The New Democrat Coalition is ready to help the House majority craft its policy agenda for the 116th Congress, launching eight issue-focused task forces to develop proposals on party priorities such as health care, infrastructure and climate change. 

The group of centrist Democrats has used task forces to develop policy proposals in past Congresses, but they’re particularly excited about the work the task forces will do this session now that their party is in the majority.

What’s in a position? This is how caucuses show their strength
Many congressional caucuses take official positions to demonstrate the amount of support for specific policy ideas

New Democrat Coalition Chairman Derek Kilmer, D-Wash., said the group changed its bylaws to make it easier to take official positions as a coalition. (Bill Clark/CQ Roll Call file photo)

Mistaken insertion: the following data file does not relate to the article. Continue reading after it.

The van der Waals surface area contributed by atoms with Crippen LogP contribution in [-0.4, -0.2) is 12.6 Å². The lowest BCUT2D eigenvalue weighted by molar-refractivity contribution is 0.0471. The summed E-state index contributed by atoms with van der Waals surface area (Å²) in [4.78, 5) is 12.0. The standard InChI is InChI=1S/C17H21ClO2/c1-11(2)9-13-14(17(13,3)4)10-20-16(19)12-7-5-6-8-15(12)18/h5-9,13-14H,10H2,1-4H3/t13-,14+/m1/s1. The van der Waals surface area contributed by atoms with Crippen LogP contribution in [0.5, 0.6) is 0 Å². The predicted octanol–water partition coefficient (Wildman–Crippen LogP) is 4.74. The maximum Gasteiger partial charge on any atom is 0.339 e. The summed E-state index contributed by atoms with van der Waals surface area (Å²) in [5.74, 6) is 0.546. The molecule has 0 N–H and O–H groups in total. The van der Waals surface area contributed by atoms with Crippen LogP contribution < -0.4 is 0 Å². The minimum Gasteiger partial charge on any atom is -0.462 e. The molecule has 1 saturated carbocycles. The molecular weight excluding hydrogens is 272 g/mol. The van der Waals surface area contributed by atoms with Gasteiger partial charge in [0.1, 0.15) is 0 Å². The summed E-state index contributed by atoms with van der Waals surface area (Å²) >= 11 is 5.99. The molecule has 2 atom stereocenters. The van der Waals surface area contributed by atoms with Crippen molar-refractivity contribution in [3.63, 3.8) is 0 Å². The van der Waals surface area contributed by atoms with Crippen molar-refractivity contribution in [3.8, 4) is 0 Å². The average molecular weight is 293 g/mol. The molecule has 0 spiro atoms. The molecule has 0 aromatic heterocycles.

The New Democrat Coalition has amended its bylaws to make it easier for the group of centrist Democrats to take official positions on policy ideas or legislation — a tool used by congressional caucuses to show their strength as they try to line up support behind specific policy ideas or legislation. 

Procedures for taking an official position vary by caucus. Most include a vote of their members, but thresholds for what level of a majority is needed to adopt the position differ among caucuses. 

New members, meet the ‘slush fund’
Many Hill freshmen are already establishing leadership PACs despite association with abuse